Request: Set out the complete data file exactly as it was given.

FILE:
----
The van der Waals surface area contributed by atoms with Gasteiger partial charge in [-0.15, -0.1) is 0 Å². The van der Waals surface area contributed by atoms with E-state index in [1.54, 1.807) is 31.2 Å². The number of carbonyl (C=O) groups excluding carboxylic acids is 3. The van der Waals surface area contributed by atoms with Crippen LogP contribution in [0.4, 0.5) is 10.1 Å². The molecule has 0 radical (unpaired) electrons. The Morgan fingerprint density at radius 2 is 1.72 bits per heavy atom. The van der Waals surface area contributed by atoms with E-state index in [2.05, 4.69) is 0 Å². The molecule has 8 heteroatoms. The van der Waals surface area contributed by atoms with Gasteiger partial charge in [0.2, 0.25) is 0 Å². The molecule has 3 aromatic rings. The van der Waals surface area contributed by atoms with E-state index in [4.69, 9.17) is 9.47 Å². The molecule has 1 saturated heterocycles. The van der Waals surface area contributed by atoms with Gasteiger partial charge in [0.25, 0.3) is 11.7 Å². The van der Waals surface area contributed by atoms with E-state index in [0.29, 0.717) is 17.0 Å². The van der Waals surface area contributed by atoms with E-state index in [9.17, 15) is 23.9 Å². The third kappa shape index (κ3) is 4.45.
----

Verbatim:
The van der Waals surface area contributed by atoms with Gasteiger partial charge in [-0.15, -0.1) is 0 Å². The van der Waals surface area contributed by atoms with E-state index in [1.54, 1.807) is 31.2 Å². The number of carbonyl (C=O) groups excluding carboxylic acids is 3. The van der Waals surface area contributed by atoms with Crippen LogP contribution in [0.4, 0.5) is 10.1 Å². The molecule has 0 radical (unpaired) electrons. The Morgan fingerprint density at radius 2 is 1.72 bits per heavy atom. The van der Waals surface area contributed by atoms with E-state index in [2.05, 4.69) is 0 Å². The molecule has 8 heteroatoms. The van der Waals surface area contributed by atoms with Gasteiger partial charge in [0.2, 0.25) is 0 Å². The molecule has 3 aromatic rings. The van der Waals surface area contributed by atoms with E-state index in [4.69, 9.17) is 9.47 Å². The molecule has 1 saturated heterocycles. The van der Waals surface area contributed by atoms with Gasteiger partial charge in [0.25, 0.3) is 11.7 Å². The van der Waals surface area contributed by atoms with E-state index in [0.29, 0.717) is 17.0 Å². The van der Waals surface area contributed by atoms with E-state index in [9.17, 15) is 23.9 Å². The third kappa shape index (κ3) is 4.45.